Counties’ Covid spending exposes lack of planning

Council of Governors Chairman Wycliffe Oparanya (right) addressing the press.  Counties will start receiving their cash today.

Photo credit: File | Nation Media Group

What you need to know:

  • On PPEs, Mandera spent the most (Sh245. 48 million), followed by Kakamega at Sh207.62 million, while Kilifi came third at Sh182.15 million.
  • Hotel, food, and accommodation costs stood at Sh30.22 million, with Mandera spending a whopping Sh66.7 million to host its medical teams in hotels.

  • The Nation’s analysis shows that, Machakos spent Sh214.72 million, followed by Kiambu at Sh129.49, and Kakamega Sh85 million.

Counties spent Sh1 billion on allowances for healthcare workers, Covid-19 committees, and county and security officials in the first three months of the pandemic. 

An analysis carried out by the Nation on the “Special Budget Review Implementation Report on the Utilisation of Funds by County Governments towards Covid-19 Interventions” tabled before the Senate Ad Hoc Committee on the Covid-19 situation in the country, shows that Kiambu and Machakos lead in paying hefty allowances.

The analysis also shows that, the counties spent a combined total of Sh2.3 billion on direct Covid-19-related budget items, including buying Personal Protective Equipment (PPEs), hand sanitisers and face masks.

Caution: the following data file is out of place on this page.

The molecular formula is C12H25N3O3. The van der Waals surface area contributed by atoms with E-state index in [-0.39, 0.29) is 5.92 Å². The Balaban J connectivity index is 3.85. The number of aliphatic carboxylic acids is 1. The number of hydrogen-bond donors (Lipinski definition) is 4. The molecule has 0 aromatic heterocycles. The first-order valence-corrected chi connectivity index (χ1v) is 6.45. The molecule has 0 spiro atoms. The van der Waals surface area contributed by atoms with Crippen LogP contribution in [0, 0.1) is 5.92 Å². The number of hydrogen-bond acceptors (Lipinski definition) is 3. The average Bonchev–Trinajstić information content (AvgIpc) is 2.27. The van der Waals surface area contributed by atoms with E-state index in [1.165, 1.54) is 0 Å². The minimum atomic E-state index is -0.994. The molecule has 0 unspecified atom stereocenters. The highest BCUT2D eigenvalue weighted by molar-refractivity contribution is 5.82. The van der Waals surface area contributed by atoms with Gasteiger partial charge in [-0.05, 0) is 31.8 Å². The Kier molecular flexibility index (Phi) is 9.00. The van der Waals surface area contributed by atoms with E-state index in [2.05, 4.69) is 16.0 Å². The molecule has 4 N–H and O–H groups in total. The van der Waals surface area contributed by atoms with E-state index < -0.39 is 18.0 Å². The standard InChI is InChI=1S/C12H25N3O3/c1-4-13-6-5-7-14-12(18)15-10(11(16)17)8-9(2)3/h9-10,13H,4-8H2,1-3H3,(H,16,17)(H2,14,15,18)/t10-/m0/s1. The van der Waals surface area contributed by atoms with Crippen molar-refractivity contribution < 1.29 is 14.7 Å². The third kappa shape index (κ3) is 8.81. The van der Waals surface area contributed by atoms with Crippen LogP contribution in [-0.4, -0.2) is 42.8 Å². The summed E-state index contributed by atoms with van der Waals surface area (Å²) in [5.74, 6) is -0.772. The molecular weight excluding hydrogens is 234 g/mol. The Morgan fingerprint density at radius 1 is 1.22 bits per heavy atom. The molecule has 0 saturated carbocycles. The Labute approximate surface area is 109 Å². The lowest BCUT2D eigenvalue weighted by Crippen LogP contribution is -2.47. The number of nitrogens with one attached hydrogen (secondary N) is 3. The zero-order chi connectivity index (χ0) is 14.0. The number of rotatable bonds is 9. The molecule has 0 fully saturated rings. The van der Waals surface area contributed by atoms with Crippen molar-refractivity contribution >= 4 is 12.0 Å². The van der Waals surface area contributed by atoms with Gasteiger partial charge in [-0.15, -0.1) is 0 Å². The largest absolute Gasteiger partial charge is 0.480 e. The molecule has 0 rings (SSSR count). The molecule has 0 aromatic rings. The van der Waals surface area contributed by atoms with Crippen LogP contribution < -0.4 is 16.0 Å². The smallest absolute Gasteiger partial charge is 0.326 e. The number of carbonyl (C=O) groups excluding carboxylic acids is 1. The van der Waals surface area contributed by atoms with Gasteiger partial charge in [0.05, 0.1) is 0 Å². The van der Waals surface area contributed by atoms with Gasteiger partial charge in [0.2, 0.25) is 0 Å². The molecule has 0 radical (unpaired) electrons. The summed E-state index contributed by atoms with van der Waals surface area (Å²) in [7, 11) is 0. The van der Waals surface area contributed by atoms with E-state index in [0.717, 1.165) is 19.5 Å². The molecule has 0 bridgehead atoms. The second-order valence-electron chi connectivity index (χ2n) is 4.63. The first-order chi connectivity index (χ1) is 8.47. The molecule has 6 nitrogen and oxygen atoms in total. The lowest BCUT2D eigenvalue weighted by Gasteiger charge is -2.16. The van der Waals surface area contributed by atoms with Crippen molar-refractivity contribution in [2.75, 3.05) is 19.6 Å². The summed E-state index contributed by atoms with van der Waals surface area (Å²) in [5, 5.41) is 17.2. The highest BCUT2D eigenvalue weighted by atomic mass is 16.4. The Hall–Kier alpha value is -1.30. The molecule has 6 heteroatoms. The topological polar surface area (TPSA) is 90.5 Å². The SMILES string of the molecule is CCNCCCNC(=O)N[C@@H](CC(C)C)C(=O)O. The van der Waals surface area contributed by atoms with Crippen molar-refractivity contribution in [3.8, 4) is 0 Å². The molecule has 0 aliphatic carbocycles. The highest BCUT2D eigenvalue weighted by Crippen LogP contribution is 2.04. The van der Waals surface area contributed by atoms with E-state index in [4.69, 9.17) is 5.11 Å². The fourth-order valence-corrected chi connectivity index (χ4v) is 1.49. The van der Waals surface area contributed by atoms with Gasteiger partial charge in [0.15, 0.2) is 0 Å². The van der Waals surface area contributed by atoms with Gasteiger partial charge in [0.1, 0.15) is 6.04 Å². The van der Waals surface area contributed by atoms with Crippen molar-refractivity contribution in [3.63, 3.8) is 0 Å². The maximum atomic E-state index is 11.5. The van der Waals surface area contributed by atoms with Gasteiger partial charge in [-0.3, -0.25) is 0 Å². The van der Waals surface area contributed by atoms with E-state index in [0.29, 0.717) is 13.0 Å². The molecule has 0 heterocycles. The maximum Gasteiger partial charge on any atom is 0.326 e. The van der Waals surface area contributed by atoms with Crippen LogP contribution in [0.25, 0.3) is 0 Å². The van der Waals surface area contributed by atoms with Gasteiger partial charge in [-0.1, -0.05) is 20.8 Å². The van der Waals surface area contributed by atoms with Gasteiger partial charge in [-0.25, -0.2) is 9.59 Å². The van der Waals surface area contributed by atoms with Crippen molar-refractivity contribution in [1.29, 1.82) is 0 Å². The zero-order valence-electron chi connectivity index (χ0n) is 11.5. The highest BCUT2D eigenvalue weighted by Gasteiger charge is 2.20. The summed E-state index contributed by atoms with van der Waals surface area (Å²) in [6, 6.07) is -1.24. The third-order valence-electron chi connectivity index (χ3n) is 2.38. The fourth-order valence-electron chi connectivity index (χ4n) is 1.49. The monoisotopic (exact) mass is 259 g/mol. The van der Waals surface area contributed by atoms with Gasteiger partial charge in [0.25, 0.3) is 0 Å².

The spend included what was already incurred as well as what the counties had committed to pay by July 31, as contained in the reports submitted to Controller of Budget Margaret Nyakang’o.

On PPEs, Mandera spent the most (Sh245. 48 million), followed by Kakamega, which is headed by Council of Governors chairman Wycliffe Oparanya, at Sh207.62 million, while Kilifi came third at Sh182.15 million.

In July, Mr Oparanya asked his colleagues to closely monitor how the funds were spent: “Governors should ensure that these funds are responsibly managed. Our role will be to ensure that the full impact of the support from the national government is felt for the next three months.”

Covid-19 activities

From the analysis, however, it is emerging that counties lacked a clear spending plan, which saw the bulk of the funds go into non-core Covid-19 activities, with both the spending and financial commitments raising queries.